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Downtown Syracuse goes from retail to residential
For property developers Rich DeVito and Bob Doucette of Paramount Realty, the motivation for taking on large scale renovations of downtown Syracuse’s previously empty buildings was this:
“We wanted to make money,” says DeVito flatly, though Doucette chuckles at the simplicity of the answer. “It’s where the market is,” DeVito goes on to say.
And make money they did.
The pair took the former Dey Brother’s department store in Syracuse two years ago and turned it into upscale apartments with a few office suites.
Its residential units are currently fully leased.
Doucette is credited with being one of the developers that began a revitalization of downtown that’s picking up speed. He and others put apartments above many of the Armory Square section’s trendy bars, restaurants and shops in the ’90s.
“We were advancing a trend that was taking place in a lot of other places in America,” Doucette says of his work. “It just took a long time to catch up.”
Now that vision is spreading, and other developers are following suit.
Up the street from the Dey Brother’s building, several formerly vacant retail and office buildings – many of them built in the early-to-mid 20th century – are now being converted into apartments and condominiums.
A new-found desire to live in the city’s urban core is driving the construction boom. The Downtown Committee, a booster organization, says there is a 99 percent occupancy rate for the neighborhood’s 913 market-rate residential units, with another 500 or so more currently undergoing renovation.
The Dey Brother’s department store sits not far from an intersection referred to as “the heart of central New York.” The crossing of South Salina and Fayette Streets is the city’s busiest intersection. But it’s also a place that’s a good representation of the city’s hard economic times over the past few decades.
Many of the historic buildings along the corridor have sat empty for years. But soon the block will look quite different, if all goes according to planned.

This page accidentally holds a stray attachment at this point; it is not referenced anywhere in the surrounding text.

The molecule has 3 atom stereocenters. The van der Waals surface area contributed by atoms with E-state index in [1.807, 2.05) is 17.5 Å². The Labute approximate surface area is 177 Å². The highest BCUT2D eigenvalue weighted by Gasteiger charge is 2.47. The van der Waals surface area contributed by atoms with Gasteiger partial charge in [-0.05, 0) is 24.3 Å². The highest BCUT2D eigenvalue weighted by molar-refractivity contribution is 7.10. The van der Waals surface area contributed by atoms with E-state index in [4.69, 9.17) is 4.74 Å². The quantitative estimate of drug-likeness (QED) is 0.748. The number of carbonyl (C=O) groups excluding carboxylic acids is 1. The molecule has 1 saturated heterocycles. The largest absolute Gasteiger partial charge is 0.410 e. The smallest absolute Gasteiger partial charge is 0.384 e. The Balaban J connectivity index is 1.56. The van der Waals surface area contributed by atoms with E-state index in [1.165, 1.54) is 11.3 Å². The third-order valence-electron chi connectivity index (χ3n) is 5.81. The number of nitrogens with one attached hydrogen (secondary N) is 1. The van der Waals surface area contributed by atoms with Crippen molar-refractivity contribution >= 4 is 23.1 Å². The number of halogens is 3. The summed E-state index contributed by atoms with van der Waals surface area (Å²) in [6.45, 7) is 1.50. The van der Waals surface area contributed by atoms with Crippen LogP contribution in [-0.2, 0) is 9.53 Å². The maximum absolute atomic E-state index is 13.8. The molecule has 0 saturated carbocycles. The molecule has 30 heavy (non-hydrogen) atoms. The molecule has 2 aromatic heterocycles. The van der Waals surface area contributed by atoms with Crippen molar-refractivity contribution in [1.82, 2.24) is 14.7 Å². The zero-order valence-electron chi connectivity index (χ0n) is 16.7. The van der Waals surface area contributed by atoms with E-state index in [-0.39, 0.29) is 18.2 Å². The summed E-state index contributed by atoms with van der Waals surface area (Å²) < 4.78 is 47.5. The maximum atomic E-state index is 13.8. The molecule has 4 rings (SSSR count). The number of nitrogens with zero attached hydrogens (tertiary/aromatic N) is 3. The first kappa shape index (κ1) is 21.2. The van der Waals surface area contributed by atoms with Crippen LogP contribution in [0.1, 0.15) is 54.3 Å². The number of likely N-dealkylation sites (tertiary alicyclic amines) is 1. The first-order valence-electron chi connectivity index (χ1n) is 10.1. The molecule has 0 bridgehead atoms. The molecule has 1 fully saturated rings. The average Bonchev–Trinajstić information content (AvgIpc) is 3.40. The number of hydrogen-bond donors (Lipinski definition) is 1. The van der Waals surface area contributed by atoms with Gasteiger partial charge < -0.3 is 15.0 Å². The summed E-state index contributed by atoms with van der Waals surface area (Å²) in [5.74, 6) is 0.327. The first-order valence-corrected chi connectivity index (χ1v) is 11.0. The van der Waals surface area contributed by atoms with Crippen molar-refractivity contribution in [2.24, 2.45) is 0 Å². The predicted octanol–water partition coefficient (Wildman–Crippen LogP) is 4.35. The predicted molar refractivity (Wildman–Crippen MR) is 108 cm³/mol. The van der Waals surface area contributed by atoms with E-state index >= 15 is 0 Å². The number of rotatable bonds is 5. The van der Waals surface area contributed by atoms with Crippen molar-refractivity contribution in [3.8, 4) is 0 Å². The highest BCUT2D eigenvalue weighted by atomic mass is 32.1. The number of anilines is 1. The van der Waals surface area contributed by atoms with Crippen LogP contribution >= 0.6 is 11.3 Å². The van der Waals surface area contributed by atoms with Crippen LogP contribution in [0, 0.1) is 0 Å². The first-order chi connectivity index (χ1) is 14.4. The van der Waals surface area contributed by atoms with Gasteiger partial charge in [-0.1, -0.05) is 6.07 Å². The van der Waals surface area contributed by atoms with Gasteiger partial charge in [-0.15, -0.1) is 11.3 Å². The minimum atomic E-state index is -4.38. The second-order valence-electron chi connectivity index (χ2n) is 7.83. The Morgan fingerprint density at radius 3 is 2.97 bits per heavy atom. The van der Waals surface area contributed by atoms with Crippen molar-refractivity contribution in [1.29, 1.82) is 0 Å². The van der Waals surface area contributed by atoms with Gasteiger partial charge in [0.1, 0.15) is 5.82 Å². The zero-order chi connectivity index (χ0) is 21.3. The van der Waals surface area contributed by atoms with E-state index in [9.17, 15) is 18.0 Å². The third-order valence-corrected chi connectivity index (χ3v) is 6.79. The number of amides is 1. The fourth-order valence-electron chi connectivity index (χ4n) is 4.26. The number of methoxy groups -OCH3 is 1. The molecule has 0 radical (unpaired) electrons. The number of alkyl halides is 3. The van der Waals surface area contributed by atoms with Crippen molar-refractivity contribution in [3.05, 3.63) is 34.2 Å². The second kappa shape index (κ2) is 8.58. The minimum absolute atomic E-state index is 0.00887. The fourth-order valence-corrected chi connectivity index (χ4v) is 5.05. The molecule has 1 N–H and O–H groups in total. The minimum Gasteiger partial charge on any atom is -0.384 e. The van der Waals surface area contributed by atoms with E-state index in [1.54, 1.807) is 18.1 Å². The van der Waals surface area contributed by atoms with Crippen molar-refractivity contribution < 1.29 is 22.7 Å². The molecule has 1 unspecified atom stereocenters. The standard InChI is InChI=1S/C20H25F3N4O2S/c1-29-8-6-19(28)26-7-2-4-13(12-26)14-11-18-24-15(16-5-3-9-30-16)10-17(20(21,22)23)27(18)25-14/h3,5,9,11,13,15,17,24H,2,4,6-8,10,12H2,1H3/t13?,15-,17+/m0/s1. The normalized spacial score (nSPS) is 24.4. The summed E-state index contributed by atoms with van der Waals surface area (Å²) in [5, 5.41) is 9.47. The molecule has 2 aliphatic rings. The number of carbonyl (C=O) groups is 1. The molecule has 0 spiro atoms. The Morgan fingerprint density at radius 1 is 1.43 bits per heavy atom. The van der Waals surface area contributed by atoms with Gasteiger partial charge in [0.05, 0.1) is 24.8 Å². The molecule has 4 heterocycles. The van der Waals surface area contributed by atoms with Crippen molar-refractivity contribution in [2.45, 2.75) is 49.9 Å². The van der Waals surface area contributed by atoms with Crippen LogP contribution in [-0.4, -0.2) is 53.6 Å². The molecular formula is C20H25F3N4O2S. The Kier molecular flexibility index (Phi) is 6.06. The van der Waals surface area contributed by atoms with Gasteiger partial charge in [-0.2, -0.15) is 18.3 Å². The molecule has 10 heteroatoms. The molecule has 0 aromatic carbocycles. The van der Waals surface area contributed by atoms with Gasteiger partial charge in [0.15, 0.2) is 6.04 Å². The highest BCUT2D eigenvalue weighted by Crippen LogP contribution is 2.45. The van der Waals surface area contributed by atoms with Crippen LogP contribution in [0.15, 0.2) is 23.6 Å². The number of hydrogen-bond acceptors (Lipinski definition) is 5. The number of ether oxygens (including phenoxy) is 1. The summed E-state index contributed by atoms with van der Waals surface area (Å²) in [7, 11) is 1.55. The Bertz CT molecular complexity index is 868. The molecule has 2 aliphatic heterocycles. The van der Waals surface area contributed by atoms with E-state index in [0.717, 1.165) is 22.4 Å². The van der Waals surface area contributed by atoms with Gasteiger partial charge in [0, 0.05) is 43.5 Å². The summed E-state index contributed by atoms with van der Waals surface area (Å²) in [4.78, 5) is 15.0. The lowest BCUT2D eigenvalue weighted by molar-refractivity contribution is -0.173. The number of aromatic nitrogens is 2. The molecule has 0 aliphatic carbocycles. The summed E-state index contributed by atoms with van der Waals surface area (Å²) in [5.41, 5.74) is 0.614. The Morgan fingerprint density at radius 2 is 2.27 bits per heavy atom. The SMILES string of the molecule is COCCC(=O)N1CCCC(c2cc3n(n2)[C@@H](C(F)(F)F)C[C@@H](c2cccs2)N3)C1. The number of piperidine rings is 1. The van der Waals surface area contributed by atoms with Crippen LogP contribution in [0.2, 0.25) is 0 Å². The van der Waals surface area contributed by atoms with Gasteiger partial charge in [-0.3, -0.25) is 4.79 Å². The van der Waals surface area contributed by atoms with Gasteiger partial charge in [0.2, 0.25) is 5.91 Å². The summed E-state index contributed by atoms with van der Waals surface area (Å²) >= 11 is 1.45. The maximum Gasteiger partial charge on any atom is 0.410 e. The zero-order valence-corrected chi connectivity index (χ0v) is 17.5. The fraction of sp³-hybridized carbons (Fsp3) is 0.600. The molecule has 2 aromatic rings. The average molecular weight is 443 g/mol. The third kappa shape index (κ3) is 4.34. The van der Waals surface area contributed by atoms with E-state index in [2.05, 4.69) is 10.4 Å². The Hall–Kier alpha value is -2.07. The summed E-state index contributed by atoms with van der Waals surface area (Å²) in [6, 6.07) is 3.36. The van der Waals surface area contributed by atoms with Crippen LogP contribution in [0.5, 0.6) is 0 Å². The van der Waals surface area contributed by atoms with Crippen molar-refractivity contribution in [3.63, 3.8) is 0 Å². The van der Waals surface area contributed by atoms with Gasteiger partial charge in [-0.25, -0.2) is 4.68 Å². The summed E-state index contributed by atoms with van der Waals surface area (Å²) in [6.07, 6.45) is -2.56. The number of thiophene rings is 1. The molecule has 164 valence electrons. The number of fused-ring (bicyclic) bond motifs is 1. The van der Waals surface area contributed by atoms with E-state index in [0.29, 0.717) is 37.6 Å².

The transit authority is finishing up a new bus terminal that will move much of the congestion out of the intersection just in time for VIP Structures to begin a major renovation project.
Dubbed the Pike Block, VIP will transform four vacant buildings into a mix of residential and street-level retail. Work is set to begin once temperatures rise this spring.
While VIP has renovated and built several buildings downtown, this is their first residential project – and it’s expected to be as costly as it is ambitious. Historical tax credits and a lot of work by the Metropolitan Development Foundation (CenterState CEO’s non-profit arm) are easing the project.
“If we were to do this on a conventional basis like our past projects, it just wouldn’t have worked financially,” says VIP President Charles Wallace, Jr. “The project is just too expensive, too complex as compared to the rents that we can obtain.”
VIP envisions the project being the connector between the hip Armory Square and still slightly rundown South Salina Street.
Wallace and his partners don’t expect to turn a profit on the project for several years. But they see it as a way to give back to a city that’s been good to their business.
While growing quickly, downtown’s population is still small compared to other sections of Syracuse.
Doucette says in order to be a true community, downtown will need about 5,000 residential units. But that doesn’t mean downtown’s look and feel won’t change dramatically before that vision is realized.
“Once Salina Street looks entirely different, which it will, all of the sudden you won’t be able to escape the fact that things are different here,” predicts VIP President David Nutting.
“It’s been easy for years to drive by and not notice Armory Square. Once every time you go through Syracuse and you go through that same sort of a feel, I think things will start to change fast.”